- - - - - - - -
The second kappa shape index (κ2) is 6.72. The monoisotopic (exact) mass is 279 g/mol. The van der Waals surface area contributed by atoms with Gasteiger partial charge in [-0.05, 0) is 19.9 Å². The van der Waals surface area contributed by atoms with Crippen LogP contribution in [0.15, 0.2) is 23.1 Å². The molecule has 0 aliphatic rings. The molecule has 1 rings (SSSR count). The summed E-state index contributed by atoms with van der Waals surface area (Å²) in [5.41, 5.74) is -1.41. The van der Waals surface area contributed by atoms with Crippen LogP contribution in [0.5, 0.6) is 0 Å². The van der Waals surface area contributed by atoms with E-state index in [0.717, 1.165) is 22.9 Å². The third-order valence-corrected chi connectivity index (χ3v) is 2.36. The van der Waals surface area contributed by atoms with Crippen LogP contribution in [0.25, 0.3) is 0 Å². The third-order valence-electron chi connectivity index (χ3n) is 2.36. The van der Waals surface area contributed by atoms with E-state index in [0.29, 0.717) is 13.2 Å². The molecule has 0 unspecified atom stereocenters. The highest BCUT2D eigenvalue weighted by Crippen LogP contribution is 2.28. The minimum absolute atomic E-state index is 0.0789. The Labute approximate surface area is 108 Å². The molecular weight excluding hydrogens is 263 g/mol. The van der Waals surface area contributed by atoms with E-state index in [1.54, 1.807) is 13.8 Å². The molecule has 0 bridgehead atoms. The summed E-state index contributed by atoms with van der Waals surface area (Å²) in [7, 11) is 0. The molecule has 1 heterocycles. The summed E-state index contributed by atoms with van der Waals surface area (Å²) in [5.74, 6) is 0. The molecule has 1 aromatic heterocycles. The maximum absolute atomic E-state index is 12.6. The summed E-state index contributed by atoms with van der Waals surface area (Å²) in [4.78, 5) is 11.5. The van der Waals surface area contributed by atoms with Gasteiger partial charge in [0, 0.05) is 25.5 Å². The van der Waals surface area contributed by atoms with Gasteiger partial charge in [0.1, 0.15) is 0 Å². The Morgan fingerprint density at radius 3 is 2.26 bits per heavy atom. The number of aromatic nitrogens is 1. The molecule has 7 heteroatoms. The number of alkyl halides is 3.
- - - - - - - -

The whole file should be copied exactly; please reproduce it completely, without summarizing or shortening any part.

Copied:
The second kappa shape index (κ2) is 6.72. The monoisotopic (exact) mass is 279 g/mol. The van der Waals surface area contributed by atoms with Gasteiger partial charge in [-0.05, 0) is 19.9 Å². The van der Waals surface area contributed by atoms with Crippen LogP contribution in [0.15, 0.2) is 23.1 Å². The molecule has 0 aliphatic rings. The molecule has 1 rings (SSSR count). The summed E-state index contributed by atoms with van der Waals surface area (Å²) in [5.41, 5.74) is -1.41. The van der Waals surface area contributed by atoms with Crippen LogP contribution in [0.5, 0.6) is 0 Å². The van der Waals surface area contributed by atoms with E-state index in [0.717, 1.165) is 22.9 Å². The third-order valence-corrected chi connectivity index (χ3v) is 2.36. The van der Waals surface area contributed by atoms with Crippen LogP contribution in [0.25, 0.3) is 0 Å². The third-order valence-electron chi connectivity index (χ3n) is 2.36. The van der Waals surface area contributed by atoms with E-state index in [0.29, 0.717) is 13.2 Å². The molecule has 0 unspecified atom stereocenters. The highest BCUT2D eigenvalue weighted by Crippen LogP contribution is 2.28. The minimum absolute atomic E-state index is 0.0789. The Labute approximate surface area is 108 Å². The molecular weight excluding hydrogens is 263 g/mol. The van der Waals surface area contributed by atoms with E-state index in [1.54, 1.807) is 13.8 Å². The molecule has 0 bridgehead atoms. The summed E-state index contributed by atoms with van der Waals surface area (Å²) in [7, 11) is 0. The molecule has 1 heterocycles. The summed E-state index contributed by atoms with van der Waals surface area (Å²) in [5.74, 6) is 0. The molecule has 1 aromatic heterocycles. The maximum absolute atomic E-state index is 12.6. The summed E-state index contributed by atoms with van der Waals surface area (Å²) in [4.78, 5) is 11.5. The van der Waals surface area contributed by atoms with Gasteiger partial charge in [0, 0.05) is 25.5 Å². The van der Waals surface area contributed by atoms with Gasteiger partial charge in [0.1, 0.15) is 0 Å². The Morgan fingerprint density at radius 3 is 2.26 bits per heavy atom. The number of aromatic nitrogens is 1. The molecule has 7 heteroatoms. The number of alkyl halides is 3.